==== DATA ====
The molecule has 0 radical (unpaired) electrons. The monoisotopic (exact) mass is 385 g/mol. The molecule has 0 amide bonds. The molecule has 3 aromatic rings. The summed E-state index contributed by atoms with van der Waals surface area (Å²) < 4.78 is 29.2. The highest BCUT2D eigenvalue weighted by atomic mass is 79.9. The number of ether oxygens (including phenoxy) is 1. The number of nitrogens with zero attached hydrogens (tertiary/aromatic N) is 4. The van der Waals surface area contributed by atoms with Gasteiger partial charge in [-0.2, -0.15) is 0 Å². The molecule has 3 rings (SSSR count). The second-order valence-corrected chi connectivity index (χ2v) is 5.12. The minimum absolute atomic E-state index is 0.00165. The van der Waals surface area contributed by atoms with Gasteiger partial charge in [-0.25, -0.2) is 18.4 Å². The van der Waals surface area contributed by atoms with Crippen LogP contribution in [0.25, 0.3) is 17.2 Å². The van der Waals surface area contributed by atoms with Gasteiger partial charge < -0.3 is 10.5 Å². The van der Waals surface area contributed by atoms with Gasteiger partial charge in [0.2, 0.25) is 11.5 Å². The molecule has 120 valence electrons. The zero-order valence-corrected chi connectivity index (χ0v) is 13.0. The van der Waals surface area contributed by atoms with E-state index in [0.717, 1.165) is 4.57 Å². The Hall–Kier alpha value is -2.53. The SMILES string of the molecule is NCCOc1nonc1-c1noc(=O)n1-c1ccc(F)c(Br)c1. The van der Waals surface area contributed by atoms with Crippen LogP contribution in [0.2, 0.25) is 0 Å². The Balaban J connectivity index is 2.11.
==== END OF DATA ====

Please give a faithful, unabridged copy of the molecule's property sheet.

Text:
The molecule has 0 radical (unpaired) electrons. The monoisotopic (exact) mass is 385 g/mol. The molecule has 0 amide bonds. The molecule has 3 aromatic rings. The summed E-state index contributed by atoms with van der Waals surface area (Å²) < 4.78 is 29.2. The highest BCUT2D eigenvalue weighted by atomic mass is 79.9. The number of ether oxygens (including phenoxy) is 1. The number of nitrogens with zero attached hydrogens (tertiary/aromatic N) is 4. The van der Waals surface area contributed by atoms with Gasteiger partial charge in [-0.2, -0.15) is 0 Å². The molecule has 3 rings (SSSR count). The second-order valence-corrected chi connectivity index (χ2v) is 5.12. The minimum absolute atomic E-state index is 0.00165. The van der Waals surface area contributed by atoms with Gasteiger partial charge in [-0.25, -0.2) is 18.4 Å². The van der Waals surface area contributed by atoms with Crippen LogP contribution in [0.25, 0.3) is 17.2 Å². The van der Waals surface area contributed by atoms with Gasteiger partial charge < -0.3 is 10.5 Å². The van der Waals surface area contributed by atoms with Gasteiger partial charge in [0.2, 0.25) is 11.5 Å². The molecule has 120 valence electrons. The zero-order valence-corrected chi connectivity index (χ0v) is 13.0. The van der Waals surface area contributed by atoms with E-state index in [0.717, 1.165) is 4.57 Å². The Hall–Kier alpha value is -2.53. The SMILES string of the molecule is NCCOc1nonc1-c1noc(=O)n1-c1ccc(F)c(Br)c1. The van der Waals surface area contributed by atoms with Crippen LogP contribution in [0.2, 0.25) is 0 Å². The Balaban J connectivity index is 2.11.